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September 18, 2023

“Player Piano” (Revisited) in the Age of AI

If one judges futuristic novels of the past narrowly in terms of whether they got their predictions right, Kurt Vonnegut’s brilliant first novel, Player Piano, was not perfect. Upstate New York did not become the hub of engineering innovation. He thought of vacuum tubes not chips as the key tech breakthrough. That he was right about…

September 8, 2023

Is Vote Dilution Necessarily Bad?

There really is no obvious way to defend the congressional district map drawn by the Alabama state legislature—and struck down by a federal court for unconstitutionally diluting the African-American vote in that state. More than 25 percent of Alabama’s population is black, yet only one of its seven members of Congress is. At the same…

September 6, 2023

Why Staten Island seceding from NYC makes sense — for multiple reasons

Rep. Nicole Malliotakis is right that Staten Island is not likely to succeed in seceding from the city of New York. The borough needs the approval of both the City Council and the state Legislature — neither of which agreed to the idea even after Staten Islanders voted to split off from Gotham in a 1993 referendum,…

August 24, 2023

Want To End Apartment Warehousing? Ease Up On Rent-Control Laws

New York City’s Independent Budget Office this week reported that some 13,000 rent-regulated apartments in the city have been vacant for more than two years — fueling the charge that owners are deliberately “warehousing” apartments to pressure legislators to ease limits on rent increases.  A group called the End Apartment Warehousing Coalition, comprising 22 tenant organizations, supports…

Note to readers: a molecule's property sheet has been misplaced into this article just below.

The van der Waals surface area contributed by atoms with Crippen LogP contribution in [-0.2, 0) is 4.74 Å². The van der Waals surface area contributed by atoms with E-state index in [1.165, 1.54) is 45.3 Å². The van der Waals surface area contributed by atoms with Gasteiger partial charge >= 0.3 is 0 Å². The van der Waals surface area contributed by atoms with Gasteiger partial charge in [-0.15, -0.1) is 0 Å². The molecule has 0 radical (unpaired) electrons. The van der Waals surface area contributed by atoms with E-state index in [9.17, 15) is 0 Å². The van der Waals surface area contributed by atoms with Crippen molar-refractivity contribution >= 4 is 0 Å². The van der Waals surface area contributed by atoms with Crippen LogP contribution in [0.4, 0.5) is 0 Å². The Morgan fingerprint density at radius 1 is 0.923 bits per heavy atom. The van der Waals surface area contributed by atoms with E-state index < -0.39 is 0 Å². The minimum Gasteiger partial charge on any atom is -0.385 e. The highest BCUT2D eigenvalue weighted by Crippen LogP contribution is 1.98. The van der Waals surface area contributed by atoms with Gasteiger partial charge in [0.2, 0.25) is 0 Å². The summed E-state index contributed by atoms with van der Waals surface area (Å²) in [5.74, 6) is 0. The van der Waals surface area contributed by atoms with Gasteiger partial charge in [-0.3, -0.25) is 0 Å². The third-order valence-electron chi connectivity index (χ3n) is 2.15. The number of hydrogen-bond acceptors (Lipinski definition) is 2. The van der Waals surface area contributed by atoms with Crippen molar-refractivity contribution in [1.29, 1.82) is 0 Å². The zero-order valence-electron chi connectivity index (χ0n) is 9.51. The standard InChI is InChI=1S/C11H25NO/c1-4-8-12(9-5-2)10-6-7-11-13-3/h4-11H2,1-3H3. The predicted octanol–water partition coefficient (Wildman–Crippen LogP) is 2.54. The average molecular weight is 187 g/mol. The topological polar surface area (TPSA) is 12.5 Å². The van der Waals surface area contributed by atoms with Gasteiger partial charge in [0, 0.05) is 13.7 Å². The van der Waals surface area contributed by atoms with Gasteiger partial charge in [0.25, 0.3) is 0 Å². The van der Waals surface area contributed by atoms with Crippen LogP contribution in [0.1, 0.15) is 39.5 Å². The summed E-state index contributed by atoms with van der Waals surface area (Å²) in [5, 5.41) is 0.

August 23, 2023

Solve Two Crises At Once: Put Migrants In NYCHA

As New York City gives over soccer fields and recreation centers to housing for a wave of migrants, and Gov. Hochul feuds with Mayor Adams, one public housing resident on the Lower East Side has a better way. The New York Times reports that Camille Napoleon “has hosted as many as 12 migrants at a time in…

August 13, 2023

The Bill to Repair NYCHA Projects Doubles—but Pols Won’t Fix the System

We knew Big Apple public housing is in dangerously bad shape—but it turns out it’s twice as bad as we thought. New York City Housing Authority officials just revealed the $40 billion estimated in 2017 for the new roofs, pipes and boilers the aging projects need has ballooned to $78 billion. Yet a state plan billed…

August 11, 2023

Why Does NY Campaign To Stop Smoking But Not Illicit Drug Use?

The New York drug policy philosophy — what might be called making drug use safe, legal and everywhere — has hit some serious snags. On Monday, US Attorney Damien Williams warned that he may shut down the city’s “safe injection sites,” where illegal hard drugs are used under medical supervision. That same day, a state Supreme Court judge…

August 7, 2023

Union Square Melee Proves Riots Have Little to Do with Real Political Grievances

The most revealing thing about Friday’s Union Square pop-up riot is that as police dispersed the mob, members started chanting, “Black Lives Matter.” Make no mistake: This was not a protest on the part of teenagers drawn to 14th Street by Kai Cenat, an online “influencer” with millions of followers, including thousands eager for free PlayStations he used…

August 7, 2023

The Right Way to Fix Public Broadcasting

The kabuki theater of Washington budgeting has again featured the lightning-rod issue of public broadcasting. Last month, a House Commerce subcommittee voted to zero-out funding for the Corporation for Public Broadcasting (CPB), whose funds go to NPR and PBS; just six days later, its Senate counterpart voted to maintain the funding. Both critics and defenders of the system will…

August 5, 2023

Rent Control ‘Shabbifying’ NY’s Housing As Owners Feel the Squeeze

Perhaps cowed by tenant protests, the Rent Guidelines Board has backed off rent increases of as much as 16% (for two-year leases) for the city’s 900,000-plus rent-regulated apartments. That property owners should be limited to modest hikes (2.5% for one-year leases), even as their costs of fuel, taxes and repairs go up, ignores the fact that inflation…